How do I set a default filetype for a certain file extension in Sublime Text 2? Specifically I want to have *.cfg files default to having Ini syntax highlighting but I cannot seem to figure out how I could create this custom setting.


In the current version of Sublime Text 2 (Build: 2139), you can set the syntax for all files of a certain file extension using an option in the menu bar. Open a file with the extension you want to set a default for and navigate through the following menus: View -> Syntax -> Open all with current extension as... ->[your syntax choice].

Updated 2012-06-28: Recent builds of Sublime Text 2 (at least since Build 2181) have allowed the syntax to be set by clicking the current syntax type in the lower right corner of the window. This will open the syntax selection menu with the option to Open all with current extension as... at the top of the menu.

Updated 2016-04-19: As of now, this also works for Sublime Text 3.

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    Did you try Open all with current extension as... or just setting the syntax via a choice in the Syntax menu? – Colin R Oct 25 '12 at 12:40
  • Confirmed. You need to restart Sublime for the changes to stick. Also, this doesn't change the "active" file - you can tell by looking in the bottom right at the syntax it has chosen. Restarting fixes it though. – dmackerman Nov 29 '12 at 16:10
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    Can this be done on a per-project basis? For example, for one project, I might want Mako syntax for .html files; while another might use another syntax. – Ken Kinder Dec 4 '12 at 21:19
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    This is still the method used in ST3 (as of build 3010). No restart seems to be required, and all active files with the extension are updated automatically. – tbeseda Feb 4 '13 at 18:34
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    @ziyuang - Make sure you have the cursor somewhere in the open file. – Richard Marskell - Drackir May 25 '13 at 0:02

Go to a Packages/User, create (or edit) a .sublime-settings file named after the Syntax where you want to add the extensions, Ini.sublime-settings in your case, then write there something like this:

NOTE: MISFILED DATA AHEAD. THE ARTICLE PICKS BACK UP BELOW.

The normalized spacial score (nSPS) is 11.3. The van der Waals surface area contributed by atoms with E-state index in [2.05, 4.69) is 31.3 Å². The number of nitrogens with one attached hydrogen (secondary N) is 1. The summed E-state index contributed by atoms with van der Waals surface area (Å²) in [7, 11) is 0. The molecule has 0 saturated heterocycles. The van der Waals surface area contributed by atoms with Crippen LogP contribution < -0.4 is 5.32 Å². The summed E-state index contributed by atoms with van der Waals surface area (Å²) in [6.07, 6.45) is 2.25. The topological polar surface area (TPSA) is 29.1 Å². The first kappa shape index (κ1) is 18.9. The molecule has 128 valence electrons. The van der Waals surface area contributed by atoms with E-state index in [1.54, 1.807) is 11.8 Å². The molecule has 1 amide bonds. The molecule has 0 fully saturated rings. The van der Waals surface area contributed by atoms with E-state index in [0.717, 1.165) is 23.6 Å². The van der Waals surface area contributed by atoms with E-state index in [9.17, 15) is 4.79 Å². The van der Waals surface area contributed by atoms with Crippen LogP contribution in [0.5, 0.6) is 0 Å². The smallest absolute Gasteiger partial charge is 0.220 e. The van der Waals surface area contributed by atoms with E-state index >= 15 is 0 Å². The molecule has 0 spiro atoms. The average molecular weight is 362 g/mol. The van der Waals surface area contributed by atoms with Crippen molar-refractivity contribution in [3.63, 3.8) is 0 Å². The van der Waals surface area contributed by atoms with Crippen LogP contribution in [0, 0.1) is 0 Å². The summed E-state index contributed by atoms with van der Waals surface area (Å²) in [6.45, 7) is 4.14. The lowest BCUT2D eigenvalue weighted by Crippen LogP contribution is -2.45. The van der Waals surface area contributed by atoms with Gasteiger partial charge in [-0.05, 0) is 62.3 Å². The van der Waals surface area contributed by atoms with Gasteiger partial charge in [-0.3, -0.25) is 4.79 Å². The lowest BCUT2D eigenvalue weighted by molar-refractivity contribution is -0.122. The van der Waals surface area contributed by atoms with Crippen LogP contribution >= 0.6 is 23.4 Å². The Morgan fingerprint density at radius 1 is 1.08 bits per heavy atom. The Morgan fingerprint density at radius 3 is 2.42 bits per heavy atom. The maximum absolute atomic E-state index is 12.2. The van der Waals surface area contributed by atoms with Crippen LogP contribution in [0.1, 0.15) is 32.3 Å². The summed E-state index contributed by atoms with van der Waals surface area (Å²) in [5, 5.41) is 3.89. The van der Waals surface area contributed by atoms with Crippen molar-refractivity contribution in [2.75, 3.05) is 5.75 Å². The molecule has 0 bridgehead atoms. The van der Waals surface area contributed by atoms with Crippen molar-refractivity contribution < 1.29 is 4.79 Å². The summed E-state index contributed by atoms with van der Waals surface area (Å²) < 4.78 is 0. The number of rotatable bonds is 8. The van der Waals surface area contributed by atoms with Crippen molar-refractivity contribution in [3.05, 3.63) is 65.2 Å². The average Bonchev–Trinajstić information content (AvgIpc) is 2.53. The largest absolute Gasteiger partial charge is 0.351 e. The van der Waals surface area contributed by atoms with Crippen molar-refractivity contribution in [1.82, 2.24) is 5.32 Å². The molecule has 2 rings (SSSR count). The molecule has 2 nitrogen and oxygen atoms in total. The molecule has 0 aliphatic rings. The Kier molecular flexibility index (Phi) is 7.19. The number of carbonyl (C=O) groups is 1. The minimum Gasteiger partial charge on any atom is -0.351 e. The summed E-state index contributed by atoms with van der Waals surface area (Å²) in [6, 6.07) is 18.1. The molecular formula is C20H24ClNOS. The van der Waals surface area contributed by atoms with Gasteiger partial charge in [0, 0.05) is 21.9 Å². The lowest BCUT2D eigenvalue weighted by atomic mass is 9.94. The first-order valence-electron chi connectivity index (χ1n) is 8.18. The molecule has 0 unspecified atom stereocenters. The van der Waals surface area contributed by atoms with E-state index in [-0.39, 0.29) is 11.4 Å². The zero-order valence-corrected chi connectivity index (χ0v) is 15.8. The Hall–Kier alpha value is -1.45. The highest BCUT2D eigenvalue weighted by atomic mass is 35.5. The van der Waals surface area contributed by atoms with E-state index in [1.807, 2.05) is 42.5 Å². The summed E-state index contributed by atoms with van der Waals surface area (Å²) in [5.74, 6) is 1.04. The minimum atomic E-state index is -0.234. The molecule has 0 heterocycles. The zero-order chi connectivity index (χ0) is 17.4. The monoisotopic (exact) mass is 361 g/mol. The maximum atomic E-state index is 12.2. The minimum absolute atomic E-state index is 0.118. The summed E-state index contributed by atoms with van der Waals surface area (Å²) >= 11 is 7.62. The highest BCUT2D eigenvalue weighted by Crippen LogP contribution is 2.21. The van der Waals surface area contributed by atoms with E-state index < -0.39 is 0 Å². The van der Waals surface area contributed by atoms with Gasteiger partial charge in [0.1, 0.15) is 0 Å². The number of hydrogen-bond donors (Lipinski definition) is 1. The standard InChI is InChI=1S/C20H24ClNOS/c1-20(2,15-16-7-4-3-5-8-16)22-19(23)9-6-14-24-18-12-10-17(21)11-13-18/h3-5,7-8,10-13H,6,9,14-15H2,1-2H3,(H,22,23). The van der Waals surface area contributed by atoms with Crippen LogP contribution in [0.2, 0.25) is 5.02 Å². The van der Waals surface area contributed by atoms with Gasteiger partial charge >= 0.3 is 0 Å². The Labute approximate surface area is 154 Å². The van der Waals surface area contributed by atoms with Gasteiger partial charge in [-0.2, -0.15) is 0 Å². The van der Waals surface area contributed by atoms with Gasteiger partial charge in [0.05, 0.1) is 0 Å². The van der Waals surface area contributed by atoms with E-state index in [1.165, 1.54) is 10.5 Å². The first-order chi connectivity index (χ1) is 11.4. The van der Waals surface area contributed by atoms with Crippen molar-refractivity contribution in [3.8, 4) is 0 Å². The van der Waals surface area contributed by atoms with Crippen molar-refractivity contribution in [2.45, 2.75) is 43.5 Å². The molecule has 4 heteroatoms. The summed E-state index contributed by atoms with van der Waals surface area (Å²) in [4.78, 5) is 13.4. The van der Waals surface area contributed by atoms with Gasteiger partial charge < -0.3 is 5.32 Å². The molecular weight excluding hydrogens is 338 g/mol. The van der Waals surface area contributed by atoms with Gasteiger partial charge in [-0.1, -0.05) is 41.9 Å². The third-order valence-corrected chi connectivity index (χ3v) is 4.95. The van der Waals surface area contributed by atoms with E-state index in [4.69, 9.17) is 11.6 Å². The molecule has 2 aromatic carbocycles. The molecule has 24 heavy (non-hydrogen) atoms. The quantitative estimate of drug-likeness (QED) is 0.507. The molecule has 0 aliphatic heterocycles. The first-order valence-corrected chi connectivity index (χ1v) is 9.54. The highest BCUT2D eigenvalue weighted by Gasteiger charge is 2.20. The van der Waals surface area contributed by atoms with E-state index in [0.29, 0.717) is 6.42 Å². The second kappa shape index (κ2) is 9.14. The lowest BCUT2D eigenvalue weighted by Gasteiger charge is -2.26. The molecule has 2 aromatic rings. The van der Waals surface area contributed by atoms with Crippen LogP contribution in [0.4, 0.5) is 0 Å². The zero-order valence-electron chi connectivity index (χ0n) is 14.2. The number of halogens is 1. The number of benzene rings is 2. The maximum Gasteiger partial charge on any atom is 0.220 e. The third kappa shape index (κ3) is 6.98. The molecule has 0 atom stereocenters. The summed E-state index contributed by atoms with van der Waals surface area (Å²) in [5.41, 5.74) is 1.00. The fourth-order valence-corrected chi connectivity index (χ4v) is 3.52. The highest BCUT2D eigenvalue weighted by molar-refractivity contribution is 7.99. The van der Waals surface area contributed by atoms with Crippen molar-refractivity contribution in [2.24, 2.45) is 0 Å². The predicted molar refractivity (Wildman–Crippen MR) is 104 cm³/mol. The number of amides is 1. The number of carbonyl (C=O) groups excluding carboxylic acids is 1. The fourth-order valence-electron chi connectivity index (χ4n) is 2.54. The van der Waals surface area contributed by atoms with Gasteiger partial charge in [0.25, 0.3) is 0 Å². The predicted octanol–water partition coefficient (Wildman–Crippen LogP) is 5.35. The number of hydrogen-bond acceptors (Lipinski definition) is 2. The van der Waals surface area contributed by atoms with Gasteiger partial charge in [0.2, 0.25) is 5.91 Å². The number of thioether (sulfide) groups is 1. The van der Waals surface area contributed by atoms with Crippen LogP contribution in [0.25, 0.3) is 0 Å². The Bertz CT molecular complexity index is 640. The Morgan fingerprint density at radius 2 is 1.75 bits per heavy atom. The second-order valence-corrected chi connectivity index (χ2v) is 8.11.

And then restart Sublime Text

  • N.B. The syntax you want to use is case sensitive (e.g. CSS for css) and this will override setting it via the UI (see @Colin's post) – ForbesLindesay Jan 10 '13 at 12:32
  • @Elland I opened an issue for the problem. – JJD Jan 19 '13 at 0:19
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    I find it easier with sublime text 2/3, to open your file, then select the syntax you want to use. Then click Preferences-> Settings - More -> Syntax Specific - User. And it will create that file for you. Just paste the above code in, save, and restart. – kokorohakai Jun 16 '13 at 15:54
  • Used this way because I was able to remove a settings file that was overriding my settings via the UI – turbo2oh Nov 27 '13 at 16:42
  • Is there any way to configure this for a particular project? – steinybot Oct 6 '15 at 22:34

In ST2 there's a package you can install called Default FileType which does just that.

More info here.

  • 1
    This package sets the default file type of new files to be either the same as the current file, or a predefined default. Exactly what I Was looking for! Thanks – Ricardo Saporta Nov 12 '12 at 17:50
  • in ST3, it also works! just need some manual work (save DefaultFileType in ST3 user path. – staticor Nov 10 '14 at 5:01

You can turn on syntax highlighting based on the contents of the file.

For example, my Makefiles regardless of their extension the first line as follows:

#-*-Makefile-*- vim:syntax=make

This is typical practice for other editors such as vim.

However, for this to work you need to modify the Makefile.tmLanguage file.

  1. Find the file (for Sublime Text 3 in Ubuntu) at:


Note, that is really a zip file. Copy it, rename with .zip at the end, and extract the Makefile.tmLanguage file from it.

  1. Edit the new Makefile.tmLanguage by adding the "firstLineMatch" key and string after the "fileTypes" section. In the example below, the last two lines are new (should be added by you). The <string> section holds the regular expression, that will enable syntax highlighting for the files that match the first line. This expression recognizes two patterns: "-*-Makefile-*-" and "vim:syntax=make".

  2. Place the modified Makefile.tmLanguage in the User settings directory:


All the files matching the first line rule should turn the syntax highlighting on when opened.

  • This was helpful. Nice to know it's possible, but editing every .sublime-package file for each file type that might contain such a pattern is not practical. Therefore, I probably won't use this feature. – Travis Spencer Mar 5 '16 at 16:05

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